Wednesday, October 28, 2009


I grew up watching martial arts movies. Bruce Lee, Chuck Norris, Tom Laughlin (Billy Jack to the uninitiated), James Ryan, Lo Lieh, et al, ad infinitum. There was a certain angst in my pre-teen life that created a void, bullying primarily, that was filled by these classic "revenge scenario" movies.

As time went on, and I grew older, the athletic nature of the movies is still amazing, as even most of the older ones hold up, especially those with Lee and Jackie Chan. Modern day bad-asses Tony jaa, and the "free runners" of movies like "District B13" have me shaking my head in disbelief. Having spent 2 years in the toe-breaking and knee twisting regimens of tae-kwon-do, I respect their accomplishments all the more.

But these movies, ones of my childhood, like "Fists of Fury", "Good Guys Wear Black", "Kill or Be Killed", and even the more modern and slick flicks like the ones of the current Chan regime, or Jaa out of Thailand, seem to lack a cerebral element.

I found it.


Now, a lot of martial arts enthusiasts may think of this movie as "slow" or even boring, but a movie buff with a respect for martial arts films, as I consider myself, will truly find it revelatory. The acting is way above the bar. Especially Chiwetel Ejiofor, an actor whose face will be familiar to many, carries this movie despite a strong supporting cast.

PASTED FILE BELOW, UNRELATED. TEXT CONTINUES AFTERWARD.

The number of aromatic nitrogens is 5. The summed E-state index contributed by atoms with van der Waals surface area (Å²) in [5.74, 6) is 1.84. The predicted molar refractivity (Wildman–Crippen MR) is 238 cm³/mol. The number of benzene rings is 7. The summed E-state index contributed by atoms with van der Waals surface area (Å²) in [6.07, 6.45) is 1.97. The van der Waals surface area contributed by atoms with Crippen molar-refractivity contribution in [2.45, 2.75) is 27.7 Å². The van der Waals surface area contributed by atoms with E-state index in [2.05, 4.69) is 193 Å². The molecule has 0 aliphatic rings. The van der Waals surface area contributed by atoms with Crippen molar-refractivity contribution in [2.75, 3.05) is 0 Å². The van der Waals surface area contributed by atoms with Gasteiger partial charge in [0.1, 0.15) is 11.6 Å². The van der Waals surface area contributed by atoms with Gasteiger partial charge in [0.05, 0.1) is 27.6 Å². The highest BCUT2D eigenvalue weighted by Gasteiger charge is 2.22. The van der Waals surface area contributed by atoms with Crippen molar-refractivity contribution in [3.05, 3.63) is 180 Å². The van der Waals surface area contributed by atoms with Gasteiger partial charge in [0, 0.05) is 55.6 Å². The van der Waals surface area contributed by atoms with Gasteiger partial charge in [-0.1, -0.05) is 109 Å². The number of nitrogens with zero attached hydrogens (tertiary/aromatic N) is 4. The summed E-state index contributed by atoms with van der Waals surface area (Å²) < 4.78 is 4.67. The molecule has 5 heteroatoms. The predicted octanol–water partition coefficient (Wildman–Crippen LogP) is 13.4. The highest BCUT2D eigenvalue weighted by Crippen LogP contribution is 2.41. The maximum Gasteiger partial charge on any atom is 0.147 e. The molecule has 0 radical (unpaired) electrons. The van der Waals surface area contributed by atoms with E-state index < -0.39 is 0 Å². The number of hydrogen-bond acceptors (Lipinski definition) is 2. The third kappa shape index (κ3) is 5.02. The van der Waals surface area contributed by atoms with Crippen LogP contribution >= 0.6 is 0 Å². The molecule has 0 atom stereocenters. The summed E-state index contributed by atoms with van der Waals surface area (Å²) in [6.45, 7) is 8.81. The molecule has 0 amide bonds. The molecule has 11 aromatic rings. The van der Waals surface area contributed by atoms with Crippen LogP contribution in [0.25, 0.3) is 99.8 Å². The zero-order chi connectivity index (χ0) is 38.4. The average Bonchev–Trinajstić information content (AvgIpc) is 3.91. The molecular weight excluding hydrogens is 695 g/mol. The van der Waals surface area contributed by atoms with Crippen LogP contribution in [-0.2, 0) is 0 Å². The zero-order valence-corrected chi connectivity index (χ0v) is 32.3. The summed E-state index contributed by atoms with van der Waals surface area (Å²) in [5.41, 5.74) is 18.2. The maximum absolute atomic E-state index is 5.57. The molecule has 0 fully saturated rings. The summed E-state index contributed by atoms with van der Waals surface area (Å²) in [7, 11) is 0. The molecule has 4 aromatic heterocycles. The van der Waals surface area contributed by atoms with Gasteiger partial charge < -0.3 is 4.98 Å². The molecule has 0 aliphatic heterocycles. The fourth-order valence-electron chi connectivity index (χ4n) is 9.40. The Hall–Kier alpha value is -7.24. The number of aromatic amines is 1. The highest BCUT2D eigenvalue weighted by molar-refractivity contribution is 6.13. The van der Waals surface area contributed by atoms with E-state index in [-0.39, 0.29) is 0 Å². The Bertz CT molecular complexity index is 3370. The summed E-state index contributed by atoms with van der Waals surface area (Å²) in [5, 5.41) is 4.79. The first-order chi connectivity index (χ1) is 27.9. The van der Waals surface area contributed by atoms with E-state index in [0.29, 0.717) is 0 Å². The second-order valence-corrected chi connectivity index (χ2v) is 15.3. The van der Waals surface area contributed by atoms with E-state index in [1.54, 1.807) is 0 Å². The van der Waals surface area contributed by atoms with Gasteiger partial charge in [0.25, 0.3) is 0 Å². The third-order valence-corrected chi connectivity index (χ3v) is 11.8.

He plays a prideful, and truly restrained martial artist who understands the art for what it is. An art, not a goddamn sport. So, in that respect, it is a mild slap in the face to the trendy UFC and MMA comps that dominate the current scene in televised one on one sport. But I digress.
This is about the movie. And a great one it is. Ejiofor's character is a heartbreak and a thrill to watch as the people and circumstances that become a whirlwind around him force him to make a decision that he has to hope is the right one. It becomes one that tests his character's motto, and may be an answer to all of life's swooping nets.

Mike doesn't teach people to "fight", he teaches them to prevail. To preserve the peace.

There's always an escape.

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